The Shareholder Rights Directive II (SRD II) is a European Union (EU) regulation intended to strengthen the position of shareholders, reduce short termism, and curb excessive risk-taking with companies traded on EU regulated markets.
In the next entry in our Q&A Blog Series in which we explore how the investment industry can navigate the digital world, Laura Franconi, Mediant’s Director of Global Services, provides a progress update on SRD II, which went live in September 2020.
Q: How are EU states doing on implementing SRD II?
Laura: Twenty-two member states have completed their transposition, with a remaining nine still in process, including European Economic Area (EEA) states. The number of countries still in process has not changed since the directive went live last September. So I would say, we aren’t seeing a lot of progress from the remaining group.
Q: How do definitions of a shareholder differ between EU states?
Laura: The shareholder can be defined at the nominee level, the broker level, or even in some cases, the custodial level. Ultimately, it’s up to the intermediary to know how each member state defines the shareholder.
Q: What was the impact on SRD II from the United Kingdom (UK) leaving the EU (Brexit)?
Laura: From a shareholder disclosure perspective, the impact was minimal. The authorities of each member state have different definitions of a shareholder. In the UK, the shareholder is defined at the nominee level, which means there was never a need to disclose the underlying retail holders in that market. This left only meeting notifications and vote capture to be covered by SRD II. The UK interpreted the obligation as UK companies must give notice of general meetings to the shareholders registered in the issuer’s register of members, which in most cases is the custodian. So, there is no requirement to notify the end beneficial holder of UK general meetings and support vote capture unless noted in client contracts.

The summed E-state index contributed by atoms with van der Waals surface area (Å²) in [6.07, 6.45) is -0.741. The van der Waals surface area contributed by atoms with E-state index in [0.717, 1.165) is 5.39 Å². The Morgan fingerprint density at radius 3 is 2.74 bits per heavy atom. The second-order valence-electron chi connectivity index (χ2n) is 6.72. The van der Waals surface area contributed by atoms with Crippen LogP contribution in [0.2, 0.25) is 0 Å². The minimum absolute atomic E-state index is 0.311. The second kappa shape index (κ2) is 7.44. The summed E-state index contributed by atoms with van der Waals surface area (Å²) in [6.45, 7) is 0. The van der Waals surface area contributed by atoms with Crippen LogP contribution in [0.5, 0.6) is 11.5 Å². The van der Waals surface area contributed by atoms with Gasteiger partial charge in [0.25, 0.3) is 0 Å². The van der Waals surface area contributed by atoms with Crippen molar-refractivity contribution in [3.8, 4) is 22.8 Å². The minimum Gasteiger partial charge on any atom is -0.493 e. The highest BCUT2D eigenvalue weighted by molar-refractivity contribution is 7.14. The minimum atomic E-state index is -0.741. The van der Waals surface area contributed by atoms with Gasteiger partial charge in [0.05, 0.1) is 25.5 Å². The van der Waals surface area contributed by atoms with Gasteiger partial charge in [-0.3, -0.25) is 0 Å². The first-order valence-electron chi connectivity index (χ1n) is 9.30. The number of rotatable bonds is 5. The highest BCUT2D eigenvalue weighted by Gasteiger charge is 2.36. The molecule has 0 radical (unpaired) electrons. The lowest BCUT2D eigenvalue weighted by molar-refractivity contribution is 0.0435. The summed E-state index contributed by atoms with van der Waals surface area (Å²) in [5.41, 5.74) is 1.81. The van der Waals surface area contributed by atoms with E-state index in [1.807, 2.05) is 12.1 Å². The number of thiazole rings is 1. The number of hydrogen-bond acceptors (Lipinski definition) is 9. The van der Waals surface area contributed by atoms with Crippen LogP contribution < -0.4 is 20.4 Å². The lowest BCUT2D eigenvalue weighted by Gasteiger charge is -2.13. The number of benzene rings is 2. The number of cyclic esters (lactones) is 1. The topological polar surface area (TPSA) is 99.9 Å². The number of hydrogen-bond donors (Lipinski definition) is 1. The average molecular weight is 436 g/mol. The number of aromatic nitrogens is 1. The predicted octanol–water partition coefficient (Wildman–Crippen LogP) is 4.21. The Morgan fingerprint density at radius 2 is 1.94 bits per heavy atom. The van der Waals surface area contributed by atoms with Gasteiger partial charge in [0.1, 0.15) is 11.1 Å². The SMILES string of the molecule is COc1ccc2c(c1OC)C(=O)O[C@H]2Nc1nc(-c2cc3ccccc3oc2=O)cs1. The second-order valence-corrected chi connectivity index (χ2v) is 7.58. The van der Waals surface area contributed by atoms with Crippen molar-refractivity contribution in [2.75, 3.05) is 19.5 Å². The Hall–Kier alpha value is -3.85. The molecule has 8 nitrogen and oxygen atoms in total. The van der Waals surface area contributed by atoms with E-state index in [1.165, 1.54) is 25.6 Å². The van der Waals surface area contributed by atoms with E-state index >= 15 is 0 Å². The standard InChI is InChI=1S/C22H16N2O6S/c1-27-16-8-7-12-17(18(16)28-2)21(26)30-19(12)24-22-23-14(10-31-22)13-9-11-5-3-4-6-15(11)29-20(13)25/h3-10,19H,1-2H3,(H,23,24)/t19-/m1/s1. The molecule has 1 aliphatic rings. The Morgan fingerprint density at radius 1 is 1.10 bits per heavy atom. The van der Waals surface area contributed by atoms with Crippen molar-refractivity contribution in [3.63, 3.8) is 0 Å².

Q: What's your prediction for better consistency on shareholder definitions?
Laura: I think the industry is aware of the problems. Conversations have been going on about having a regroup with the European Commission in 2022 or 2023 to reevaluate, possibly leading to an SRD III. The nature of SRD II being a directive vs. a regulation is what has allowed the various interpretations of SRD II across member states. It seems that to mitigate this, having the next iteration come out as a directive may help streamline the requirements across Europe.
Q: You mentioned ISO 20022, a standard for communicating shareholder disclosures. How widely is the adoption of this standard?
Laura: The adoption is progressing slowly. Some countries still haven't implemented it at the CSD level and large intermediaries haven’t implemented it. This means more manual work for the next chain in the intermediary to digest both the old SWIFT messaging, ISO15022, and the new messaging, ISO20022, and, in some cases, email requests and XML response files for disclosure requests.
Q: What is in scope for American depository receipt (ADR) and depository trust company (DTC) positions in SRD II?
Laura: For ADRs, there's still an open question on whether they're in scope. If they are, it will require ADR holder information to be disclosed. Presently, it’s handled at the depository level, so it would be more complex if a country was to require information at the shareholder level. However, that is not unheard of—for example, Russian ADRs typically require underlying shareholder details to be disclosed.
For DTC, it has been confirmed that European Ordinary Shares held through DTC are in scope for SRD II, so there is work to be done around passing on disclosure requests for those holders as well.
Q: To what extent do you think SRD II is achieving its goals?
Laura: I believe SRD II has helped to ensure shareholders are more informed on general meetings in Europe; however, one of the key goals of the regulation is shareholder disclosure, when brokers are requested to provide issuers with shareholder details. There is still a lack of clarity about how to get the information to an issuer since only some have adopted ISO20022, exactly what information to send due to member states’ differing regulations, and who pays for it. The intention is there, and SRD II is the start to creating a structure, but work to enact and enforce it is not complete.
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